These recommendations were all intended to create change that would improve the conditions, opportunities, and well-being of Watts residents. Sadly, few of these shortcomings were sufficiently addressed, and a report in the wake of the 1992 L.A. Riots determined that housing and education opportunities had actually deteriorated for non-whites in the region since 1965. In keeping with that finding in 1992, reports in recent years reveal similar challenges and discrepancies between opportunities for whites and non-whites across the country. 

The recent recession has hit disproportionately hard on non-whites. For instance, housing foreclosures meant a considerable loss of wealth for millions of Americans. African-Americans lost roughly 50% of collective wealth, and Latinos 67%, during the Great Recession. An extended research study lasting from 1984 until 2009, studying 1,700 American households, determined that the wealth gap between white and black families has almost tripled in that time period, so that the median net worth of the white households is a quarter of a million dollars more than that of the black households in the study. This Brandeis University report identifies key discrepancies between the races that contribute to the wealth gap: years of homeownership, household income, unemployment, a college education, and inheritance/financial assistance from families or friends. See the report here: iasp.brandeis.edu/pdfs/Author/shapiro-thomas-m/racialwealthgapbrief.pdf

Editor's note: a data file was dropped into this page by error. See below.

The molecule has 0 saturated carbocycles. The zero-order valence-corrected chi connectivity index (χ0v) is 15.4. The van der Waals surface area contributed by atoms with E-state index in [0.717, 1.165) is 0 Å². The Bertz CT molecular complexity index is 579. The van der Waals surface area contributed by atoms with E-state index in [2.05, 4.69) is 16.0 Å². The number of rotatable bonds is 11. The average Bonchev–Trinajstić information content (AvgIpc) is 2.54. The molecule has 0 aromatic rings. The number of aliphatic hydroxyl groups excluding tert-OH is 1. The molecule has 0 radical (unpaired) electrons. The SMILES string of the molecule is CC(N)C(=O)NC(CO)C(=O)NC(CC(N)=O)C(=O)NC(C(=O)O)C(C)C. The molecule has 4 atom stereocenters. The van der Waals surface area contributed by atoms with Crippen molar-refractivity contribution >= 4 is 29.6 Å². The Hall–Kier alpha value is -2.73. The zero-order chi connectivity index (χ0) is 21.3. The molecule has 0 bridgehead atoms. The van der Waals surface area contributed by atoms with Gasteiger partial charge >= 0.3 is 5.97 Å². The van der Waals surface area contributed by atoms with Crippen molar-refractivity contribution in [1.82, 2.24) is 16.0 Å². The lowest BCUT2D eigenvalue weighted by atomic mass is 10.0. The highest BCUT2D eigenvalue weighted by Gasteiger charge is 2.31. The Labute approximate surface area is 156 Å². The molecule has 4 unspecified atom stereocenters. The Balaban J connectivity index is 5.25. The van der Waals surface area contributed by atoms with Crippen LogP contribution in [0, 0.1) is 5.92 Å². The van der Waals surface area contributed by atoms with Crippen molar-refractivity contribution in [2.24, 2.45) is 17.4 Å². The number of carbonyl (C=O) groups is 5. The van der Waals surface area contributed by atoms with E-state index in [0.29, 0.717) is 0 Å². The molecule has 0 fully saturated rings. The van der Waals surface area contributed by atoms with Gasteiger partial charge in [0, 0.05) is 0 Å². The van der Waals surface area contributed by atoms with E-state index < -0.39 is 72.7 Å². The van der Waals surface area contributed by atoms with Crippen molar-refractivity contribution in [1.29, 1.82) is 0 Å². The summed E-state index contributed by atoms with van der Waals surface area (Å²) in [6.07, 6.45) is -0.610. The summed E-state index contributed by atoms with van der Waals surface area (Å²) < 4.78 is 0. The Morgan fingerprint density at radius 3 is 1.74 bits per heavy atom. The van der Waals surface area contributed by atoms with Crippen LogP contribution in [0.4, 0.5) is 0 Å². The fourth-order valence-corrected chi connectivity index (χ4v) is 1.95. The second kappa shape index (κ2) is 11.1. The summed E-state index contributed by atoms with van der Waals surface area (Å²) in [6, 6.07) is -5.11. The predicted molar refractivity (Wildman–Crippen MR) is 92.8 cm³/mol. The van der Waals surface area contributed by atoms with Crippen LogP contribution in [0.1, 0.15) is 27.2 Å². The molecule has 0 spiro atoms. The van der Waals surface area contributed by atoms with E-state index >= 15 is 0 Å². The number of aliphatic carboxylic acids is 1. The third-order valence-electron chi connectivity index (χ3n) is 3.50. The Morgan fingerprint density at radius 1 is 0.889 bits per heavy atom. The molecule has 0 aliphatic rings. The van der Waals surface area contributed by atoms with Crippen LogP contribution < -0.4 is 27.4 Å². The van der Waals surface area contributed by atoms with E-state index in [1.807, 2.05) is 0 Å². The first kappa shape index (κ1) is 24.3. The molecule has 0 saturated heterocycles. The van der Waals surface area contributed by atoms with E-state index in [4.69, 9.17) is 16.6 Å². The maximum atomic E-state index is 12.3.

Ask students to look at the above report, and/or this Pew Research report on wealth inequality that indicates that white households have twenty times the wealth of African-American households, and eighteen times that of Hispanic: http://www.pewsocialtrends.org/2011/07/26/wealth-gaps-rise-to-record-highs-between-whites-blacks-hispanics/

After reading the 1965 report and at least one of the recent reports, ask students to consider how conditions have changed, and what challenges remain, over this fifty-year span? How does this knowledge influence the way they view the recent events surrounding Michael Brown and Eric Garner’s deaths? How do these challenges help explain the common protestors’ refrain “BlackLivesMatter”? How does the information in these reports relate to their personal experiences? Hopefully students will see areas of improvement when they consider race relations over the past fifty years, but they should also understand that the country’s long history of discrimination has created an economic disadvantage that is still felt today, and is at least one factor in the recent civil protests.

 

McCone Commission Report can be found here: http://www.usc.edu/libraries/archives/cityinstress/mccone/contents.html

Additional background information can be found in the Current Context issue, "Civil Protest."